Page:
The IMF raised recipes that clash with the latest decisions of the BCU

The IMF raised recipes that clash with the latest decisions of the BCU

Uruguay must maintain “a strict monetary stance”, according to the results of the 2023 annual evaluation of the International Monetary Fund, with the aim of continuing to reduce inflationary pressures in the country’s economy. However, this request clashes with the recent decisions of the Central Bank of Uruguay (BCU) in order to act on the exchange rate delay, so the entity faces a decision: control inflation or strengthen competitiveness?

The executive board of the entity led by Kristalina Georgieva concluded its annual evaluation of the Uruguayan economy and shared the main considerations through a press release. The news was not too much -the main points had already been advanced in previous partial evaluations, especially the slowdown that the growth of the country’s Gross Domestic Product (GDP) will have, which will reach only 2%-, but the praise was well received. received in order to continue building the confidence of international investors.

However, and beyond the insistence on maintaining fiscal soundness and controlling the level of debt that the country has -already warned by the international organization-, one point may cause concern in the government: the request to maintain a strict monetary policy to control inflation. That is, sustain the contractive policy that characterized the actions of the BCU regarding interest rates during 2022 and early 2023, also highlighted by the IMF.

This, at first glance, does not seem to be a negative in itself. But if it is located in the particular Uruguayan situation, it fully meets the demand of the industrial and exporting sectors, which ask for the lowering of rates in order to try to strengthen a dollar that has not been able to rebound and that drags down the competitiveness of the country in the foreign market.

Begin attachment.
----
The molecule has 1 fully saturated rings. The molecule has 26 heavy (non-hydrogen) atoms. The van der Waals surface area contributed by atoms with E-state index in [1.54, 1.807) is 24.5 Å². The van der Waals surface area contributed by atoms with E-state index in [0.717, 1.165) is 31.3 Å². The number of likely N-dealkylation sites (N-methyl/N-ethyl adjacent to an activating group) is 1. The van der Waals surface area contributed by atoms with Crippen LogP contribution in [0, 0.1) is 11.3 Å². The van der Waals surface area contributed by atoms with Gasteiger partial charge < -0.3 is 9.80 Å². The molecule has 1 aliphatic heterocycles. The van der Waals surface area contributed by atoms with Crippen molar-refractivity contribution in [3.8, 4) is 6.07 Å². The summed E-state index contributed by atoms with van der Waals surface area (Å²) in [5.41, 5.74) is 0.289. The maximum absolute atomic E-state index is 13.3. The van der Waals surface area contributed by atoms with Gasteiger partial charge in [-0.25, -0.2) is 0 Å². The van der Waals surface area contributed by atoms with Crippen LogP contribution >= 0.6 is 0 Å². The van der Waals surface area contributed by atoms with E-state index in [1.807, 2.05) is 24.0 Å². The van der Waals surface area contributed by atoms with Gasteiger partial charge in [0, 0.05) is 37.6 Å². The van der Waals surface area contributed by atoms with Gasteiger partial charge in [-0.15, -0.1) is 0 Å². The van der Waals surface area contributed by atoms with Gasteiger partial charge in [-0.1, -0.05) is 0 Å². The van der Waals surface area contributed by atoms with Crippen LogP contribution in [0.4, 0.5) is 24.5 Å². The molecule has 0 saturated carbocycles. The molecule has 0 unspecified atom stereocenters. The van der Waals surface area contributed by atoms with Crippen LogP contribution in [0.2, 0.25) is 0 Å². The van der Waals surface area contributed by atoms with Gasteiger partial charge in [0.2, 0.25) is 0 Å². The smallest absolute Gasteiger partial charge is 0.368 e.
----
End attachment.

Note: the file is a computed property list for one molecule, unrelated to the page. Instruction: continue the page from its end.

Likewise, the executive board of the Fund indicated that foreign exchange interventions should only be limited to responding to disorderly market conditions. Something different from what the Monetary Policy Committee (Copom) did in April, when it decided to lower the Monetary Policy Rate (TPM) to try to recover the price of the dollar, leaving aside the attempts to adjust inflation to the target range .

As follows?

The IMF’s suggestion seems to put an end to the little spring of the export sector which, ultimately, was not such either. The truth is that the drop in interest rates slightly boosted the value of the US currency, but the improvements in Uruguay’s credit rating -first by Standard & Poor’s (S&P) and then, still too recent to assess their real impact, Moody’s- relativized this appreciation due to the strengthening of the peso that tended towards the stability of the pair.

However, the Fund seems to limit the future actions of the BCU in terms of monetary policy, after having projected a drop in the interest rate to 8% by the end of 2024. This, at least, until price pressures and inflationary expectations converge in the target ranges. That is, until inflation drops below 6%.

If you look at the latest BCU Monetary Policy Report (IPoM), this should happen throughout 2024, particularly in the second quarter. Although the financial markets consider that in 2025 inflation will continue to be closer to 8%, with an expectation of the interannual index at 7.83%, according to the report “Assessment of prices and inflation expected by agents” from the same Central Bank.

In any case, the short-term scenario does not present such a marked dichotomy between the contractive rate policy and the strengthening of the dollar: the projections of the analysts consulted by the BCU regarding the appreciation of the US currency point to a price of 41 pesos to December, which means an annual advance of 4.9% -well below inflation and a clear real decline-; while the country’s monetary authority decided to keep the TPM frozen at 11.25% for the next month, so the drop does not seem to be, yet, the priority given any type of growth in inflationary expectations.

Therefore, it remains to be seen how both indicators -inflation and dollar- evolve, and what decision the BCU will make based on what is suggested by the IMF.

Source: Ambito

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